Plants are good for us. Of the species we’ve discovered so far, 31,000 can be used for something other than photosynthesis and 18,000 of those have practical, medical applications. Stefano Mancuso unfurls the complex systems behind all the greenery in The Revolutionary Genius of Plants: A New Understanding of Plant Intelligence and Behavior (Atria 2018).
Humans have modeled some of their greatest achievements after plant systems. If you draw a map of the internet on a whiteboard, it might look something like a sprawling root system, connecting information with a mess of circuits and wires. The internet processes information like nuggets of soil. It makes use out of changes to its environment. Plants have evolved with the same basic functionality. They adapt to rapid changes to the weather, all the while monitoring 15 different physical and chemical properties of the soil.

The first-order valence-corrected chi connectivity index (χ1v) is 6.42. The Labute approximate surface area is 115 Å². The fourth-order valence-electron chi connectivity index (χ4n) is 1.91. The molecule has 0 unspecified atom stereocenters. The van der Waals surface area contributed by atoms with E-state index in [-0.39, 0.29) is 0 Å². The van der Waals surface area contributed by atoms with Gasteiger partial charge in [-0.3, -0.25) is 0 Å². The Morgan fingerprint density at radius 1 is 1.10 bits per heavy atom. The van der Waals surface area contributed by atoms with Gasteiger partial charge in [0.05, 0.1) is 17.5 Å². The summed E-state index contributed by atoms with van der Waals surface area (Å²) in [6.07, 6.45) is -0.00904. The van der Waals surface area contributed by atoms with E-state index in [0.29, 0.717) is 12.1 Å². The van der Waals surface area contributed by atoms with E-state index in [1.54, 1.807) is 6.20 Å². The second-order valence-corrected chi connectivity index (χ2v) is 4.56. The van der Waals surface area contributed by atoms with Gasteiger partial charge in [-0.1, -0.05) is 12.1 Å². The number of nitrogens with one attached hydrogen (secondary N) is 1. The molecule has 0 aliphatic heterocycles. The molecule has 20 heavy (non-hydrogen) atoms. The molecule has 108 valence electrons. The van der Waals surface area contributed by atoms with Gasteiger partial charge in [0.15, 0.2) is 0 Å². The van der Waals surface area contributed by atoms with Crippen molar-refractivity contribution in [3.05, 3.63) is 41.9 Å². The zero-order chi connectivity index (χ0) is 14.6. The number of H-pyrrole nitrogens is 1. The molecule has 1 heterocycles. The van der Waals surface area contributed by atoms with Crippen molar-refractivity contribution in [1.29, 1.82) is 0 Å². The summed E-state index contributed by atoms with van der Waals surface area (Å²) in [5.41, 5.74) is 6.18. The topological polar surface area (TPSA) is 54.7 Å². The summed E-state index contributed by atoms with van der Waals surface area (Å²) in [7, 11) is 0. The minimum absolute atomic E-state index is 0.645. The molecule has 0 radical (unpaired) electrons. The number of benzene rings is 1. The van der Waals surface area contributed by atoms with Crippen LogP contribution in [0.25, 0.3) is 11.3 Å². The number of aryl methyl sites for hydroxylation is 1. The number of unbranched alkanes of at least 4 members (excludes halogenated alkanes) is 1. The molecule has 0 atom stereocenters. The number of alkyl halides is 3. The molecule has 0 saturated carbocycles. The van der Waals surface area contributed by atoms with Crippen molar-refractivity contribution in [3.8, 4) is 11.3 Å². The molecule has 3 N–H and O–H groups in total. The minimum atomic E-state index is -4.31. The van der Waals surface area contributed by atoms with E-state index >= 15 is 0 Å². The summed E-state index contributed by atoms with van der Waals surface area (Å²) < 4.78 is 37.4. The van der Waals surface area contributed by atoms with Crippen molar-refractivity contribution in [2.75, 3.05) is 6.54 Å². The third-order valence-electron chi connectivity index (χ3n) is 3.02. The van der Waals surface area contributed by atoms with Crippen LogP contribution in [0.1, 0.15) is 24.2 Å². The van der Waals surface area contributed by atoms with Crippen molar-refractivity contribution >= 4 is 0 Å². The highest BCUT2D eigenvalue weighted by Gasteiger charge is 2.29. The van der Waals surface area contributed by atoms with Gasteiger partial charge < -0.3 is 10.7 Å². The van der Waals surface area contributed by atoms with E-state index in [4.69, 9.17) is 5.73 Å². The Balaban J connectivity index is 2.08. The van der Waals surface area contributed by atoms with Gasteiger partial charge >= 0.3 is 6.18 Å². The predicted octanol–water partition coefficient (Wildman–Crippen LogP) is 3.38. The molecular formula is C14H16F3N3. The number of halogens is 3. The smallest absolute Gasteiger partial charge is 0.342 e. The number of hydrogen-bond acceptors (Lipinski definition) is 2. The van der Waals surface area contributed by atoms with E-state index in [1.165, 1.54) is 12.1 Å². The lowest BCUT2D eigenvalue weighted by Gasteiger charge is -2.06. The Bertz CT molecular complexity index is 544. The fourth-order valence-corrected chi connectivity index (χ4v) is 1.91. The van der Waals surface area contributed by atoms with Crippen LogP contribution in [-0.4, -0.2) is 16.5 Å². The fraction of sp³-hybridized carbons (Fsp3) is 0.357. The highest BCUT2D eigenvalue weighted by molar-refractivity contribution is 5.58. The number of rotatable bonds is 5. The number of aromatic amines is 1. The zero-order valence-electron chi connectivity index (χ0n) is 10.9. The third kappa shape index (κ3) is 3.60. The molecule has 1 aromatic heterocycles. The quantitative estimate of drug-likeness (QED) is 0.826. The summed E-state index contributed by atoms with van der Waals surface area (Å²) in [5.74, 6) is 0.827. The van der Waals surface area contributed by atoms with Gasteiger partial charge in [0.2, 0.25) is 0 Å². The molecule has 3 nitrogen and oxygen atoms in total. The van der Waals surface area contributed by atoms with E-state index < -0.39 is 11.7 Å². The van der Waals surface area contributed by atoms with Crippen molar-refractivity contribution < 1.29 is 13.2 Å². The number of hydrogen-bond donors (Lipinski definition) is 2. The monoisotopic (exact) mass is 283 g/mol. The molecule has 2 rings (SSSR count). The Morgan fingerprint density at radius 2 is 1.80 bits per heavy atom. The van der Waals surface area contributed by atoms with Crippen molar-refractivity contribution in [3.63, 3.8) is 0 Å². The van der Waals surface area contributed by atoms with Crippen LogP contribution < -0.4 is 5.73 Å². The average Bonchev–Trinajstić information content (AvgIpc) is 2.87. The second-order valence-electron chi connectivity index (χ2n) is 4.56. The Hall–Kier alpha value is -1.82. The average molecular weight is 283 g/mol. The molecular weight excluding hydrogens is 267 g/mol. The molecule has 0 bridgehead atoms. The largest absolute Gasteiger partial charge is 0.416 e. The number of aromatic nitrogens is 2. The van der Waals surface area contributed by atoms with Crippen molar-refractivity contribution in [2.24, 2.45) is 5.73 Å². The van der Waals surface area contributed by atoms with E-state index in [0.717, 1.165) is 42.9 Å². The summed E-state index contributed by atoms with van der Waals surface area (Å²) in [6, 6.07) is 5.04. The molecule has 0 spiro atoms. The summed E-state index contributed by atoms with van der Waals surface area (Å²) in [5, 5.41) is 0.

Fifty percent of most plants exist below the soil. And there’s a lot more going on down there than we thought. Plants can learn to respond to stress more effectively, say, after surviving a drought. But before they can learn to adapt, they must store the information. Then they must remember it, and they do—with the help of their root systems.
Bottom line: Plants set their roots way before we built the internet. Respect. Check out The Revolutionary Genius of Plants for more surprisingly practical applications of the natural world.